It is no secret that shortstop José Iglesias is eligible for free agency at the conclusion of the 2018 season. The Tigers signed the 28-year old to a one-year, $6.275 million deal in the off-season, avoiding arbitration in the process. With the Tigers firmly in rebuilding mode, despite sitting just three games out of first place in the abysmal American League Central, Iglesias is among several players that general manager Al Avila was likely hoping would have a bit of trade value as the deadline approaches in July.
That hope appeared to be disintegrating early in the season, as Iglesias got off to a nightmarish 2-for-35 start in his first 10 games. Ever since the Tigers’ suffered a four-game sweep at the hands of Cleveland back in mid-April, however, Iglesias has completely reversed course with his offensive production. He closed out April going 19-for-59 (.322), and has followed that up with a 19-for-69 (.275) May, heading into tonight’s action. Over that combined span, Iglesias was able to effectively raise his batting average from a microscopic .057 to a seemingly miraculous .245 clip.
Shrinking the analytics down to his last 15 games, Iglesias has been even hotter with the bat, and there’s evidence in his strikeout rate that indicates he is seeing the ball really well right now. He was striking out at an 18.1% rate through April, well above his career K-rate of 13.5%. With just four punch-outs in his last 51 at bats (7.8%), Iglesias has been able to get on base at a .404 clip over that stretch.
Not known for being a dynamic, nor instinctive, baserunner, Iglesias is also getting it done on the base paths. He currently leads the club with seven stolen bases. He had exactly seven swipes in each of his last two full seasons, so manager Ron Gardenhire’s aggressive philosophy is definitely benefiting him in that area.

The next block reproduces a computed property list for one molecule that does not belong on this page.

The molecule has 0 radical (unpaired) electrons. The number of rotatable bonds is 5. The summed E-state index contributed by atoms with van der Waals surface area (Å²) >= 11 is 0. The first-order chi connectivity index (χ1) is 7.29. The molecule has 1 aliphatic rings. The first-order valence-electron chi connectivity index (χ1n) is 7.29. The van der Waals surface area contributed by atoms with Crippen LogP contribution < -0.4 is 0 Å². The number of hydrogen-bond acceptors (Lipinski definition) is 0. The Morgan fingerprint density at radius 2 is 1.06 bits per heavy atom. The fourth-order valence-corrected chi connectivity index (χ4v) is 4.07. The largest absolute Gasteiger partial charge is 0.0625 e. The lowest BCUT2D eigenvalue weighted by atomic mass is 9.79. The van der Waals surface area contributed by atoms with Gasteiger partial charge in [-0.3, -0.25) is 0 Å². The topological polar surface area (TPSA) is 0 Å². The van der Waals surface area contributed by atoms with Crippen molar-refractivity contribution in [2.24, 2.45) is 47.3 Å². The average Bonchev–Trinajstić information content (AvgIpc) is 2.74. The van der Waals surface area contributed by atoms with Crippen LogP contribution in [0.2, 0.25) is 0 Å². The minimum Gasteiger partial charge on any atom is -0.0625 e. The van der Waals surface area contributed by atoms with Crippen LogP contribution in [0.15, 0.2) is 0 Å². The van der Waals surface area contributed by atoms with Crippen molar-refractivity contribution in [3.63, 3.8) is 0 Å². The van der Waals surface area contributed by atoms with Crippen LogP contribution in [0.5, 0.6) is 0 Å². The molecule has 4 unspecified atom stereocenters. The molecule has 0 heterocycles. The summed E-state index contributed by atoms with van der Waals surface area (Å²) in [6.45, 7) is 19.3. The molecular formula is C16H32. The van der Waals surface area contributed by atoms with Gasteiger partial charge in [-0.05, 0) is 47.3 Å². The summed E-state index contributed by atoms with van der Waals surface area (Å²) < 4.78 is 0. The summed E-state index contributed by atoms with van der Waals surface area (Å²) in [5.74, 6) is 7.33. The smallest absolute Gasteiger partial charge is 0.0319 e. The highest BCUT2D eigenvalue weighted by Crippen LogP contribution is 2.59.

We have come to expect sparkling defense from Iglesias, but there is statistical data that suggests he is off to a potential career year with the glove as well. His 5.6 Ultimate Zone Rating (UZR) is tops among shortstops in all of baseball, and nearly a full point higher than those of Andrelton Simmons and Francisco Lindor. If he’s able to sustain this level of defensive output, Iglesias will undoubtedly find himself in contention for his first Gold Glove—leaving aside the fact that it’s partly an offensive award.
Add all that up and the result is a guy who is doing a little bit with the bat, a little bit with his legs, and a whole lot with his glove. Tack on a dramatic walk-off hit on Mother’s Day against Seattle, and Iglesias just might be proving he can provide some veteran leadership to a contending team. At very least, a player that looked like he might hit free agency in the worst position of his career has righted the ship.
Jose Iglesias is never going to bring you much in trade. As a hitter with a career 80 wRC+, even this modest recent hot streak will have to prove sustainable to convince teams to deal for him as anything more than depth. But, whether Avila’s phone starts ringing with inquiries for his services or not, Jose Iglesias is providing value to a young, injury-riddled team that desperately needs it.